There are all types of candle parents out there.
You may be the type who never even burns your “good candles” cause you’re saving them.
Maybe you're the person who leaves the house and freaks out for hours because you can’t remember whether you blew the candle out…OR are you the one who doesn’t even realize you left it going until you come home late at night and it’s still flickering?
Does your roommate, parent, significant other always blow your candles out early? Maybe you didn’t even know there was such a thing as the right time to blow out a candle.
Is this the first time you are hearing that you should trim the wick? You know who you are.
Unfortunately, candles are like inside out Sour Patch Kids: they’re all nice and sweet until things go sour. The bad news is that you can very easily ruin a candle by treating it poorly, which is sad because the good ones are not cheap, but that’s better than the worst-case scenario. Candles can be dangerous and while we often don’t give it much thought, being a bad candle parent can actually burn your house down. The good news is, the steps you need to know are very simple.
We’re giving you the scoop on all things candle care so you can get the most out of your candles and keep everyone safe in the process. Here are our Top 5 Candle Parenting Tips.
TIP #1: Trim the wick before every burn.
Proper wick selection is the key to ensuring the candle burns correctly and gives you a good strong hot throw (the fragrance you smell when the candle is lit). Too much or too little heat from the wick, and candle will not work as it should. The result could be an uneven burn, not staying lit at all, lots of soot coming from the flame, and even a fire in extreme cases.
A cotton wick should only have ¼” of wick exposed above the surface of the wax to burn correctly, and a wood wick should only have about 1/8” exposed. As the candle burns the used wick may form into a bulb on the top of the candle which needs to be removed before each burn. To take care of this, blow the candle out, let it cool and trim the wick to the correct length before you light it again.
TIP #2 Burn until a full melt pool forms.
We all dread tunneling, where there is a buildup of unused wax left around the edge of the container. If tunneling is not corrected early you will drown the wick and your candle will never burn to the bottom, we call this the “concentric circles of death”. Tunneling is usually the outcome of the most common candle parenting mistake, blowing the candle out before the melt pool has covered the entire surface of the container.
Now, if the manufacturer has not used the correct wick(s) for the container, tunneling may be their fault and not yours. Usually, this can be avoided by letting the candle burn until the melt pool is complete and then the candle will burn down evenly from edge to edge in subsequent uses. A full melt pool can take up to 90 minutes in some cases so if you don’t have time to wait, resist lighting the candle in the first place. It is true that the first burn is the most important, setting the tone for the rest of its life, but you really do need to create a melt pool on every burn.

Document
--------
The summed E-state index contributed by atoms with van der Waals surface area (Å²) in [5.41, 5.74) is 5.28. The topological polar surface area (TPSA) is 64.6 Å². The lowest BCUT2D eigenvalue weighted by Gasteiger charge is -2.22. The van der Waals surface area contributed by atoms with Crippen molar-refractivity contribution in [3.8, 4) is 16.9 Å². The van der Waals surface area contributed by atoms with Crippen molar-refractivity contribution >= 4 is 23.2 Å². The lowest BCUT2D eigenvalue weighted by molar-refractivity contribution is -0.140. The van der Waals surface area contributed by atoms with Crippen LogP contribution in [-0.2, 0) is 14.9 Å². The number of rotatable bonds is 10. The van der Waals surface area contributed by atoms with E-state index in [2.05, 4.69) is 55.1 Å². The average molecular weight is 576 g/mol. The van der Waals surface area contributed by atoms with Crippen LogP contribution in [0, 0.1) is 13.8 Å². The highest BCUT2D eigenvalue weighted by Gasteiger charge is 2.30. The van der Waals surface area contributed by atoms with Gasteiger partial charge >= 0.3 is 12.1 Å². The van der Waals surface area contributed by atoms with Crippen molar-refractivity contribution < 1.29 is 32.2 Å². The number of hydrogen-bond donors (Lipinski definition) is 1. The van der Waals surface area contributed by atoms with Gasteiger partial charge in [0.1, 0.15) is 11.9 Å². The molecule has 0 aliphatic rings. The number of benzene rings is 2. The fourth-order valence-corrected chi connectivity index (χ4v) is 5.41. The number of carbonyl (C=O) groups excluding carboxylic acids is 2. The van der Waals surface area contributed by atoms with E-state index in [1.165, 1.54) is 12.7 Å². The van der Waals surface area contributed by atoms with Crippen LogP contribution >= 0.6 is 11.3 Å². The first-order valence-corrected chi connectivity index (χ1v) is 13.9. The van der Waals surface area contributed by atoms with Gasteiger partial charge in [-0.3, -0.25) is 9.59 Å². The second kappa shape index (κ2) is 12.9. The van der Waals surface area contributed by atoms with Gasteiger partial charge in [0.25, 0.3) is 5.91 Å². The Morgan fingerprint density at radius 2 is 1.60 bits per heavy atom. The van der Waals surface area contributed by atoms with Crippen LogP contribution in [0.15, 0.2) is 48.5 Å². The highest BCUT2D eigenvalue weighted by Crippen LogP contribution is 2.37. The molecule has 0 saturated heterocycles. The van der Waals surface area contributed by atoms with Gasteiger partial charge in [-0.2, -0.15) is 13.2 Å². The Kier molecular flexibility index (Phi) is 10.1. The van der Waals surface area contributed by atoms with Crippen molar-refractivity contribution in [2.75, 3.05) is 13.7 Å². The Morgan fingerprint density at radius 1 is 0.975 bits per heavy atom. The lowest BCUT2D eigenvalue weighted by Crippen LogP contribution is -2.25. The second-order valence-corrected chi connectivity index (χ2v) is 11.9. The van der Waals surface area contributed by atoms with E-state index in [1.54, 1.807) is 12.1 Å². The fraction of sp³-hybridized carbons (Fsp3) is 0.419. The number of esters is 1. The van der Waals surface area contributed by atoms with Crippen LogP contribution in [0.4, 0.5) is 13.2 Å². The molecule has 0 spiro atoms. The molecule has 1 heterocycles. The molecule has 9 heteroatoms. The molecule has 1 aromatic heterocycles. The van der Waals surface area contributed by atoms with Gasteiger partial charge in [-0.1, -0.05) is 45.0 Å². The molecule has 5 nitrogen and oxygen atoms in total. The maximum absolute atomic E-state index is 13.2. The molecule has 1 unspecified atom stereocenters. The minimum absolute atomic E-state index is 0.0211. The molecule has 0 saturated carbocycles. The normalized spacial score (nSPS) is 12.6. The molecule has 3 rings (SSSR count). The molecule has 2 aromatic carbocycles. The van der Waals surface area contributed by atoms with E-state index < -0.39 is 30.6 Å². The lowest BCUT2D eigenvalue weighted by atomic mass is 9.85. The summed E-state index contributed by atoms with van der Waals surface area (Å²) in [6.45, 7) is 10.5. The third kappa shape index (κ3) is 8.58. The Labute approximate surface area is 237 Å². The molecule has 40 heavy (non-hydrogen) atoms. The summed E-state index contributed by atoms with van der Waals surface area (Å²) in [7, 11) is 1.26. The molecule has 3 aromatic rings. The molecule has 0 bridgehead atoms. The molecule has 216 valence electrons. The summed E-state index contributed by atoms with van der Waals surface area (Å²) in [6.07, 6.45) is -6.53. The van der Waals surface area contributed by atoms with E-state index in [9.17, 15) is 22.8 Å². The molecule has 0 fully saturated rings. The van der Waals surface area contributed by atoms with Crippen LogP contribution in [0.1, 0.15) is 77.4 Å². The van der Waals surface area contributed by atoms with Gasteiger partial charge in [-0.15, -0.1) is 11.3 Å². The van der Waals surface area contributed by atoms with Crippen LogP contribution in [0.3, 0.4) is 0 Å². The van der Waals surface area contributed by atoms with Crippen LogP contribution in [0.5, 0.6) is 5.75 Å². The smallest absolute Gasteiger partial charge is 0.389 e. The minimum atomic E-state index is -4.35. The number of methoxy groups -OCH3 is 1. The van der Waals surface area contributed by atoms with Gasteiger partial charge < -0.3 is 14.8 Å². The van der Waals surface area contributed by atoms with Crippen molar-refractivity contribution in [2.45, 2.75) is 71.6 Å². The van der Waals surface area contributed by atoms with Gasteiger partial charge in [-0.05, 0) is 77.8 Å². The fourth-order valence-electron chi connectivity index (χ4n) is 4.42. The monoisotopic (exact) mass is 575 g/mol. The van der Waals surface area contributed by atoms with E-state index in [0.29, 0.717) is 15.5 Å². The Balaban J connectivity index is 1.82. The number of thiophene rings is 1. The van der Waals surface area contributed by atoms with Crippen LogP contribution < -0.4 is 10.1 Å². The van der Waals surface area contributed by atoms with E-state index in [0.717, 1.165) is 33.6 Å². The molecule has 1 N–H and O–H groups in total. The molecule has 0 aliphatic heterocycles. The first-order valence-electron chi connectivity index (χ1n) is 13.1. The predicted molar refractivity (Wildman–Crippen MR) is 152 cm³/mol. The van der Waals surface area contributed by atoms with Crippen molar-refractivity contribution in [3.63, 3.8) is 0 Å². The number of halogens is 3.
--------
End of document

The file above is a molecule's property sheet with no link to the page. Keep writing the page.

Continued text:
If you see a tunnel starting to form, try gently swirling the candle using the hot wax to help the rest of the wax begin to melt. If the tunnel is too far gone, let the candle cool and then scoop out the excess wax around the edges until the surface is level once again and start over.
TIP #3: Only burn for 3-4 hours at a time.
Candles are designed to burn at a specific temperature, and in most cases you begin to exceed that safe temperature range after the candle has burned for 4 hours. Most candles are housed in glass which is only able to withstand a certain maximum temperature before it breaks, spraying liquid wax (an accelerant) and open flame in all directions. While we all want to avoid that disaster, this tip is not only about safety.
By keeping your burn times short you actually increase the longevity of the candle (a cooler burn maximizes the total burn time of the candle) helping you get the most out of that favorite candle of yours.
If you are a the type that likes to keep the candle going all day, we suggest swapping from one to another throughout the day, giving each candle a little rest. Otherwise, watch for telltale signs that your candle needs a rest: a wild flickering flame with lots of movement and black smoke, a large bulb of excess carbon building up on the end of the wick, wicks drifting to the side of the jar and/or a melt pool more than 1.5” deep. All of these signs point to a dangerous situation about to happen.
TIP #4: Burn in a safe place.
By now you know, candles are dangerous. Always burn candles in a place where you can keep your eye on them. Be sure the surface is level and create a buffer between the candle container and wood or otherwise flammable surfaces. Keep candles far away from any household items that are flammable or otherwise sensitive to heat, away from pets and out of reach of children.
TIP #5: Keep free of dust and debris.
Not only does it look gross, but it is a hazard. Candles seem simple, but the way the components work together is quite complex. Anything in the candle that can interfere with the function will reduce the likelihood that the candle burns correctly. When possible keep the lid on, not only will it keep dust out but it will keep the scent in.
These tips truly aren’t meant to be scary, but it's worth saying that candles do demand a certain level of respect. Hopefully your main takeaway from this post is that the same tips that will keep you safe, will also make sure you get the most out of all your candles and it's my hope that you will never again be afraid to burn the “good candles”.